Wednesday, May 03, 2006

The BC Offshore Oil and Gas Moratorium

What ever happened to the burning issue of lifting the decades-old British Columbia offshore oil and gas moratorium? The grapevine has it that Gordon Campbell has been leaning on Stephen Harper to lift the federal ban, but that Ottawa is in no hurry to do so. Meanwhile, Shell Canada head Clive Mather was recently reported to be pushing for resumption of exploration activity. For its part, the public seem to have no desire for offshore activity, and the Queen of the North ferry disaster has only served to highlight the perils of doing anything in these waters. Then there are hurricanes Katrina and Rita, which are said to have destroyed an incredible 113 Gulf of Mexico production platforms, plus 457 pipeline gathering systems. If this isn't a wake up call on the subject of drilling in extreme environments, then what is? I mean, the Gulf was one of those areas cited by proponents of lifting the ban as a success story, with an impeccable safety and environmental record.

Mind you, offshore Newfoundland is another frontier area often mentioned as a model for BC offshore exploration and development. Well, you can forget about that claim now, because just this week Petro Canada was fined a record $290,000 CDN for the 2004 Terra Nova spill. In this case, a test separator malfunctioned for five hours at the floating production, storage and off-loading vessel, which is located 350 kilometres offshore. The result was that a total of approximately 160,000 litres of crude oil spilled into the ocean before crew noticed anything. Unbelievably, the company says that no one has been disciplined for the spill, since it was a team effort. Way to go team! If we stick together it's truly amazing what we can accomplish!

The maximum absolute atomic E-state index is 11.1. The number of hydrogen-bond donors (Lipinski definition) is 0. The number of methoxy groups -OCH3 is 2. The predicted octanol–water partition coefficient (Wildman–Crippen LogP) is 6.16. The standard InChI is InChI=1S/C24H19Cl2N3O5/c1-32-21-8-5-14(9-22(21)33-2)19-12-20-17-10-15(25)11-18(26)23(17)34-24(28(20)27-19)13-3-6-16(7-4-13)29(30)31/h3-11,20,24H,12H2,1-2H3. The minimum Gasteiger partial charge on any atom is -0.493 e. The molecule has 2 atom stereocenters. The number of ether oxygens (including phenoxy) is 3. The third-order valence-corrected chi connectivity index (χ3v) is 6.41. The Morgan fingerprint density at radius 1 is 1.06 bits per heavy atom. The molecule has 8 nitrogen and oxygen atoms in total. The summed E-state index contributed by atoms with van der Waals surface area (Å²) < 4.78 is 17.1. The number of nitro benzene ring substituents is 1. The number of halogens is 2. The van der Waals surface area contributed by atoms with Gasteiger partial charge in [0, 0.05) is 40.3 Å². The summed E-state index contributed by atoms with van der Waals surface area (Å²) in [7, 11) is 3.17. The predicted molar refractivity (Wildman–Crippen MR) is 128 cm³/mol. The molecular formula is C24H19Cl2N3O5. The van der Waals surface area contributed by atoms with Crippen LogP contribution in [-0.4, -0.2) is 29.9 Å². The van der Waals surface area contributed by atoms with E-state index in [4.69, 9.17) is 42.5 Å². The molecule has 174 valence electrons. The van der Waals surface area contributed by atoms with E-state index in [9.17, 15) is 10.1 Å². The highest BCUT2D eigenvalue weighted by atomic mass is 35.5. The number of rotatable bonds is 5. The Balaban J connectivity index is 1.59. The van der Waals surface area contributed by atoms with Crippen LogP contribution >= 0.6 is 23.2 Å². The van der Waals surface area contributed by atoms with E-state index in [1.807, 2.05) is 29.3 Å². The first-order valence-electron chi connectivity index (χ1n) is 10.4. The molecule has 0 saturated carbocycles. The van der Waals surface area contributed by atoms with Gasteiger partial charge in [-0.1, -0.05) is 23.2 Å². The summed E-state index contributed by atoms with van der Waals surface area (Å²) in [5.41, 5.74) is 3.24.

The point in all this is that when operating in extreme environments such as the Gulf of Mexico or offshore Newfoundland, Murphy's law kicks in - anything that can go wrong will go wrong. You can take all the precautions imaginable, and over-engineer everything, but at the end of the day you're still tempting fate by operating in sometimes horrendous conditions, or leaving yourself open to human error. Do we really want to take such a chance in the Queen Charlotte Basin, where marine bombs occur on average seventeen times each winter with little or no warning, and where it would be virtually impossible to clean up a major spill during wintertime? Scientists tell us that the impact of a major spill in the region could be catastrophic and irreversible. Prevailing winter winds could whip the oil ashore, trapping it in the area's many inlets, bays and fjords. Is it worth risking salmon and other stocks for just a marginal gain in the world's reserves of oil and gas? Why not use up proven reserves onshore instead, where the risks are better understood, and it is easier, in theory at least, to contain a spill?

These are just some of the questions one asks oneself as one awaits word as to whether the offshore oil and gas moratorium is about to be lifted. The oilpatch likes to go to the ends of the earth to find and exploit offshore oil and gas, but does it really have to go everywhere? Are there no places that are better left undisturbed? If there are certain frontier areas where we should not defy the gods, the Queen Charlotte Basin would seem to be a prime candidate for inclusion. In other words, leave the Basin alone. Go somewhere else with your seismic work, your drilling rigs, your production platforms, your tankers and your pipelines. Do not defile what some like to call The Galapagos of the North.


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